Organized since 1969 by the French Directors’ Guild, Directors’ Fortnight (officially The Directors’ Fortnight, but rarely referred to as such) is the most storied of the independent parallel festivals at Cannes and something of a refuge for art films, genre movies, and debut features, away from the notoriously Byzantine internal politics that go into programming the main festival’s glitzy Official Competition and its Un Certain Regard sidebar. This year’s selection, which was announced yesterday, is unusually heavy with big names, with new films by Claire Denis, Bruno Dumont, Abel Ferrara, Philippe Garrel, and Sean Baker (among many others), along with the usual slate of unknowns.
Described as an adaptation of Roland Barthes’ A Lover’s Discourse: Fragments, Denis’ Dark Glasses was only announced a few months ago, and the fact that it stars Juliette Binoche and Gerard Depardieu makes it one of the starriest Directors’ Fortnight openers in recent memory. But though Denis almost always premieres her films at the Venice Film Festival—which is where Dark Glasses was expected to end up—she is known as something of a Directors’ Fortnight fan, and this writer can personally attest to the surreal experience of turning around in the Theatre Croisette to discover the diminutive, septuagenarian French filmmaker enthusiastically clapping and whistling at the end credits of a Philippe Garrel film.
Speaking of Garrel: Though also a Venice regular, he’ll be bringing his latest black-and-white relationship study, L’amant D’un Jour, to Directors’ Fortnight. Bruno Dumont—whose last film, Slack Bay, just opened in the United States—seems all but guaranteed a slot in the Official Competition, but he’ll be premiering his bizarre-sounding electro-pop musical Jeannette: The Childhood of Joan of Arc in the parallel festival. It’s the more promising of the slate’s two unlikely auteur musical projects, as Abel Ferrara’s Alive In France is apparently a feature-length ode to the great New York gutter poet’s passion for making other people listen to him sing. According to the official description, it features a live rendition of “The Bad Lieutenant.”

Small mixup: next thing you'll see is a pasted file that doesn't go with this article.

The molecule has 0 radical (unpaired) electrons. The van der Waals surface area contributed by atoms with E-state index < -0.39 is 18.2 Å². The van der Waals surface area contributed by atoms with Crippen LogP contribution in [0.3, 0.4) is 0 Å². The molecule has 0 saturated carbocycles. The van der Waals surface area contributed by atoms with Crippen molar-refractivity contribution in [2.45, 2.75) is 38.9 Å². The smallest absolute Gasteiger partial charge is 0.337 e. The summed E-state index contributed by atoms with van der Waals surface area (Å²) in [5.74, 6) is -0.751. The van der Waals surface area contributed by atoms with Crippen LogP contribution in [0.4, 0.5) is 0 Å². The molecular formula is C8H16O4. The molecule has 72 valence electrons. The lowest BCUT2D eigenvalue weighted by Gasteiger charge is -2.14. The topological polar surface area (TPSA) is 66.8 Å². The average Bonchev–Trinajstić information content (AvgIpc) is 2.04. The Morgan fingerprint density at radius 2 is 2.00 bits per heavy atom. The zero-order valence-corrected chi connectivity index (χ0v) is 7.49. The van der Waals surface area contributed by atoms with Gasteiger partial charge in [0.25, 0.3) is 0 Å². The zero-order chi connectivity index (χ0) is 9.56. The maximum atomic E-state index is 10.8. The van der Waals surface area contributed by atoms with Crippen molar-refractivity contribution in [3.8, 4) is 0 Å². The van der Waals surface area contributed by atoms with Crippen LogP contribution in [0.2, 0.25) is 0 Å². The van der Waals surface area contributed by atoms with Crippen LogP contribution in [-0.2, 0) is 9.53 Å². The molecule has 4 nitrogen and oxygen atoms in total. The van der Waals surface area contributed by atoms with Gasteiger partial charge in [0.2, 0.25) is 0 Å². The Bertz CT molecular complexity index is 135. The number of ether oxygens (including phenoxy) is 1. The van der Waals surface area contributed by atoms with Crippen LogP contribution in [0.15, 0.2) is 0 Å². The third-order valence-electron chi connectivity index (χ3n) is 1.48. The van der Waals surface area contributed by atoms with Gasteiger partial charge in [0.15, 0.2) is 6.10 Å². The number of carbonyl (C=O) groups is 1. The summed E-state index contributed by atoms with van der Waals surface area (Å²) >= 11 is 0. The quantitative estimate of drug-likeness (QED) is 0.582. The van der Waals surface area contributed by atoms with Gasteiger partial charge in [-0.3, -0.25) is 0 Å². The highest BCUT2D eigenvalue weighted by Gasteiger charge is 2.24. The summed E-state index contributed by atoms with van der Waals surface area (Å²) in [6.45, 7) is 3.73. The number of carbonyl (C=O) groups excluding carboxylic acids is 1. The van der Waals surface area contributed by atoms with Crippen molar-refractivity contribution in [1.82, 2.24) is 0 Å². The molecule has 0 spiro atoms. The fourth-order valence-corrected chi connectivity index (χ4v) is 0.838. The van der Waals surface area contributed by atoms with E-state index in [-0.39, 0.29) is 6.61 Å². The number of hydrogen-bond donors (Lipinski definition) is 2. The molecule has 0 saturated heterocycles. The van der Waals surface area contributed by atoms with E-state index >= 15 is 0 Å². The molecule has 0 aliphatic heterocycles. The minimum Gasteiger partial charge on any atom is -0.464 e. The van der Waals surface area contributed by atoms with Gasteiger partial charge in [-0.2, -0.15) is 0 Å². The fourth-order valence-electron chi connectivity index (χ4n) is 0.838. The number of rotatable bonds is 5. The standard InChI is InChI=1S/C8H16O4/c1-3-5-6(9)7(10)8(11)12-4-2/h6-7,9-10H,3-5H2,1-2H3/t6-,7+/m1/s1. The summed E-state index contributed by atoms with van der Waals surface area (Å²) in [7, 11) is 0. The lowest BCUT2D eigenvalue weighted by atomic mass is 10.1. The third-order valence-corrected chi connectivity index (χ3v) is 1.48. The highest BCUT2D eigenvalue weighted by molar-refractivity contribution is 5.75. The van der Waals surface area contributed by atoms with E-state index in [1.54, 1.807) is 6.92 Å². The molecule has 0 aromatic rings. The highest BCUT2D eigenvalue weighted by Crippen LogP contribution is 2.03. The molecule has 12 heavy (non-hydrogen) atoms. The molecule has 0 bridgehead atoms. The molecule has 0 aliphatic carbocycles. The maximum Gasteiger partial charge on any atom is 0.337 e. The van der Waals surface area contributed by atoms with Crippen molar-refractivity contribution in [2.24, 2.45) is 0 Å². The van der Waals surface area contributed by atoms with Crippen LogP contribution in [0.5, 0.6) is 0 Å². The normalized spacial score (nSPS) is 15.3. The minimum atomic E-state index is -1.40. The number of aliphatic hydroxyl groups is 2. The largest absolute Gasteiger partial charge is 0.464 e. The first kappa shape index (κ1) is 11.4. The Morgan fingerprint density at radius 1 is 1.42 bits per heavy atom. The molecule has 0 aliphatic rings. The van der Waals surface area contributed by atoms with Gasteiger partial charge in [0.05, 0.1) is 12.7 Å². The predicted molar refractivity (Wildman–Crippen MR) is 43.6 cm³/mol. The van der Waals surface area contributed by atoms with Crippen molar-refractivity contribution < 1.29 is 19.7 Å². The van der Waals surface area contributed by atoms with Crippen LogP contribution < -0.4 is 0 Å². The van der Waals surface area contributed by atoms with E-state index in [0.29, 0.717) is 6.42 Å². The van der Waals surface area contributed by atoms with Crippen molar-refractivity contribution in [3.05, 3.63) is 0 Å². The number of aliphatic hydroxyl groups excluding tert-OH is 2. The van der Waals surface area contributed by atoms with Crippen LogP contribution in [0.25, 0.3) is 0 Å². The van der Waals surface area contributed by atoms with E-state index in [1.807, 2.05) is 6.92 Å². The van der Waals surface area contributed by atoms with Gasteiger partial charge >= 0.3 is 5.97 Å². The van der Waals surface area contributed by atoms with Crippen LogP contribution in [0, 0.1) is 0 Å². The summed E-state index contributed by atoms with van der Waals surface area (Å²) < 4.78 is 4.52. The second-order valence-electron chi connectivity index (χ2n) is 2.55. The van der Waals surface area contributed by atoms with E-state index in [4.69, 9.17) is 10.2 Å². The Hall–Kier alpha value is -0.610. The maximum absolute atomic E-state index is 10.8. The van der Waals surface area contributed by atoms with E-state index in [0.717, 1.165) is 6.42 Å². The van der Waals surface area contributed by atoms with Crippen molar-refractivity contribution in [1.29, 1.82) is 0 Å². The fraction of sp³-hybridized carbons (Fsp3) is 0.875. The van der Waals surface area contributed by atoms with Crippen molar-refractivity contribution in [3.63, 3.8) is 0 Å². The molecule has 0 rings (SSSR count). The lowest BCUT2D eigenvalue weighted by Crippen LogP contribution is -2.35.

Other notable premieres include The Florida Project, Sean Baker’s follow-up to Tangerine; Frost, the latest from Fortnight regular Sharunas Bartas; A Ciambra, a drama about a Romani family from Italian director Jonas Carpignano (Mediterranea); and West Of The Jordan River (Field Diary Revisited), which will presumably find Israeli filmmaker Amos Gitai revisiting his controversial 1982 documentary Field Diary.
You can find the complete listing of films at the official site of Directors’ Fortnight.